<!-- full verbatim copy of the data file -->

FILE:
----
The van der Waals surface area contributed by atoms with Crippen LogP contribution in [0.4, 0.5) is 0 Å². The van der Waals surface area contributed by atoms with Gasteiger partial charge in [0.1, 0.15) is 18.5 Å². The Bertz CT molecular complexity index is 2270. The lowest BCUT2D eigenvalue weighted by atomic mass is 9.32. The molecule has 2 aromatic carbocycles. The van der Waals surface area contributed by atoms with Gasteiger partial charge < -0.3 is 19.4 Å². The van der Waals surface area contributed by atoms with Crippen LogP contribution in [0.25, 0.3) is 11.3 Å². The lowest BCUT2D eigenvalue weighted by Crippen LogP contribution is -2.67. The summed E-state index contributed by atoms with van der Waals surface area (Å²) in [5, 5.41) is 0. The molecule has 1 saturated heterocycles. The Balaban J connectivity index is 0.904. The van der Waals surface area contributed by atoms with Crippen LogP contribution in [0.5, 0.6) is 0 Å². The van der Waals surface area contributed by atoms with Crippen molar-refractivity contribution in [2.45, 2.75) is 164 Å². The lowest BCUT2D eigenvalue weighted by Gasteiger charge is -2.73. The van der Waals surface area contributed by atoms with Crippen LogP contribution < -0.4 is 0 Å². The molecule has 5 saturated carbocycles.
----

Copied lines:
The van der Waals surface area contributed by atoms with Crippen LogP contribution in [0.4, 0.5) is 0 Å². The van der Waals surface area contributed by atoms with Gasteiger partial charge in [0.1, 0.15) is 18.5 Å². The Bertz CT molecular complexity index is 2270. The lowest BCUT2D eigenvalue weighted by atomic mass is 9.32. The molecule has 2 aromatic carbocycles. The van der Waals surface area contributed by atoms with Gasteiger partial charge < -0.3 is 19.4 Å². The van der Waals surface area contributed by atoms with Crippen LogP contribution in [0.25, 0.3) is 11.3 Å². The lowest BCUT2D eigenvalue weighted by Crippen LogP contribution is -2.67. The summed E-state index contributed by atoms with van der Waals surface area (Å²) in [5, 5.41) is 0. The molecule has 1 saturated heterocycles. The Balaban J connectivity index is 0.904. The van der Waals surface area contributed by atoms with Crippen LogP contribution in [0.5, 0.6) is 0 Å². The van der Waals surface area contributed by atoms with Crippen molar-refractivity contribution in [2.45, 2.75) is 164 Å². The lowest BCUT2D eigenvalue weighted by Gasteiger charge is -2.73. The van der Waals surface area contributed by atoms with Crippen LogP contribution < -0.4 is 0 Å². The molecule has 5 saturated carbocycles.